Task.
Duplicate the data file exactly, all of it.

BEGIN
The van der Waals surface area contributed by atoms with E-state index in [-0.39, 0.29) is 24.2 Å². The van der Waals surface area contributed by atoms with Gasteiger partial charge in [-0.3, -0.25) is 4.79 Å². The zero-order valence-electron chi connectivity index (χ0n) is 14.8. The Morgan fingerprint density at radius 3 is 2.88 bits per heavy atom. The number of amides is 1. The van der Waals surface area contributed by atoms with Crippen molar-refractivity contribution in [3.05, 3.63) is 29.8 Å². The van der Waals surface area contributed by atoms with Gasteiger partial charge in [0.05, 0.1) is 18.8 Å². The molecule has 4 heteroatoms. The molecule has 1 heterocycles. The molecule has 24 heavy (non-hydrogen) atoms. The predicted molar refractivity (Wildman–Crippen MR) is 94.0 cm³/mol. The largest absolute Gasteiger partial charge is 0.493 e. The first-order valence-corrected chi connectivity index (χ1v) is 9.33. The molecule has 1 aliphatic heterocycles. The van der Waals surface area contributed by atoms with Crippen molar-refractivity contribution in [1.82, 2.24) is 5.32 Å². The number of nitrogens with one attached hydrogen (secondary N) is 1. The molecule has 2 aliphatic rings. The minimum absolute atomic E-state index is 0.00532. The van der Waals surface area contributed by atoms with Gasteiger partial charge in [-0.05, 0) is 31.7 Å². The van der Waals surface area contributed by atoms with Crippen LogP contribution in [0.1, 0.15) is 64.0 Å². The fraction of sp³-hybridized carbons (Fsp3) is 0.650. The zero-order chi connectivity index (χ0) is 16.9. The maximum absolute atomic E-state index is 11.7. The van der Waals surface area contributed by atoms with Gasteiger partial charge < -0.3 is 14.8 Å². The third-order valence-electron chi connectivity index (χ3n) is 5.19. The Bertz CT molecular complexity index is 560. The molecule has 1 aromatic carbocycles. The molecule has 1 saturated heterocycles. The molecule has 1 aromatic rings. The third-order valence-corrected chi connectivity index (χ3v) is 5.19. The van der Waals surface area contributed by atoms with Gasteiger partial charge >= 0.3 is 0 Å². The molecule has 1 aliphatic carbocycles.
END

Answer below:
The van der Waals surface area contributed by atoms with E-state index in [-0.39, 0.29) is 24.2 Å². The van der Waals surface area contributed by atoms with Gasteiger partial charge in [-0.3, -0.25) is 4.79 Å². The zero-order valence-electron chi connectivity index (χ0n) is 14.8. The Morgan fingerprint density at radius 3 is 2.88 bits per heavy atom. The number of amides is 1. The van der Waals surface area contributed by atoms with Crippen molar-refractivity contribution in [3.05, 3.63) is 29.8 Å². The van der Waals surface area contributed by atoms with Gasteiger partial charge in [0.05, 0.1) is 18.8 Å². The molecule has 4 heteroatoms. The molecule has 1 heterocycles. The molecule has 24 heavy (non-hydrogen) atoms. The predicted molar refractivity (Wildman–Crippen MR) is 94.0 cm³/mol. The largest absolute Gasteiger partial charge is 0.493 e. The first-order valence-corrected chi connectivity index (χ1v) is 9.33. The molecule has 1 aliphatic heterocycles. The van der Waals surface area contributed by atoms with Crippen molar-refractivity contribution in [1.82, 2.24) is 5.32 Å². The number of nitrogens with one attached hydrogen (secondary N) is 1. The molecule has 2 aliphatic rings. The minimum absolute atomic E-state index is 0.00532. The van der Waals surface area contributed by atoms with Gasteiger partial charge in [-0.05, 0) is 31.7 Å². The van der Waals surface area contributed by atoms with Crippen LogP contribution in [0.1, 0.15) is 64.0 Å². The fraction of sp³-hybridized carbons (Fsp3) is 0.650. The zero-order chi connectivity index (χ0) is 16.9. The maximum absolute atomic E-state index is 11.7. The van der Waals surface area contributed by atoms with Gasteiger partial charge < -0.3 is 14.8 Å². The third-order valence-electron chi connectivity index (χ3n) is 5.19. The Bertz CT molecular complexity index is 560. The molecule has 1 aromatic carbocycles. The molecule has 1 saturated heterocycles. The molecule has 1 aromatic rings. The third-order valence-corrected chi connectivity index (χ3v) is 5.19. The van der Waals surface area contributed by atoms with Gasteiger partial charge >= 0.3 is 0 Å². The molecule has 1 aliphatic carbocycles.